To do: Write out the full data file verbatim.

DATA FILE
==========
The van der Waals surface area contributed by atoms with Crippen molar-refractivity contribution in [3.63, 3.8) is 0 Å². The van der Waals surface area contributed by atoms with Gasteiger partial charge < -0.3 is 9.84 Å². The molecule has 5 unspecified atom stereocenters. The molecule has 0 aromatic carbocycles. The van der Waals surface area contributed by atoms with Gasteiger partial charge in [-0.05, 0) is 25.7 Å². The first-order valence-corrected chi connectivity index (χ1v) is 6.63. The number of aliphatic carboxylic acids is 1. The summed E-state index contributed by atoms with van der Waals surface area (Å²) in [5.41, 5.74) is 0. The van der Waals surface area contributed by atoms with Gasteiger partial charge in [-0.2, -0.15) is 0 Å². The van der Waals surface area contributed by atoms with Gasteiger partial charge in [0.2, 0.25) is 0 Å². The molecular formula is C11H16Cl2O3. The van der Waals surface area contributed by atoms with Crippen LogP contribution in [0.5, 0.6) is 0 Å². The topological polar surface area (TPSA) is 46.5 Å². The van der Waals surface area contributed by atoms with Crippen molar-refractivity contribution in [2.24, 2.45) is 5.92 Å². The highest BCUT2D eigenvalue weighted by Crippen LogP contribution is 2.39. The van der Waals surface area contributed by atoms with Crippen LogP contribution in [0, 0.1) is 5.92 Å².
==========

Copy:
The van der Waals surface area contributed by atoms with Crippen molar-refractivity contribution in [3.63, 3.8) is 0 Å². The van der Waals surface area contributed by atoms with Gasteiger partial charge < -0.3 is 9.84 Å². The molecule has 5 unspecified atom stereocenters. The molecule has 0 aromatic carbocycles. The van der Waals surface area contributed by atoms with Gasteiger partial charge in [-0.05, 0) is 25.7 Å². The first-order valence-corrected chi connectivity index (χ1v) is 6.63. The number of aliphatic carboxylic acids is 1. The summed E-state index contributed by atoms with van der Waals surface area (Å²) in [5.41, 5.74) is 0. The van der Waals surface area contributed by atoms with Gasteiger partial charge in [-0.2, -0.15) is 0 Å². The van der Waals surface area contributed by atoms with Gasteiger partial charge in [0.2, 0.25) is 0 Å². The molecular formula is C11H16Cl2O3. The van der Waals surface area contributed by atoms with Crippen LogP contribution in [0.5, 0.6) is 0 Å². The topological polar surface area (TPSA) is 46.5 Å². The van der Waals surface area contributed by atoms with Crippen molar-refractivity contribution in [2.24, 2.45) is 5.92 Å². The highest BCUT2D eigenvalue weighted by Crippen LogP contribution is 2.39. The van der Waals surface area contributed by atoms with Crippen LogP contribution in [0, 0.1) is 5.92 Å².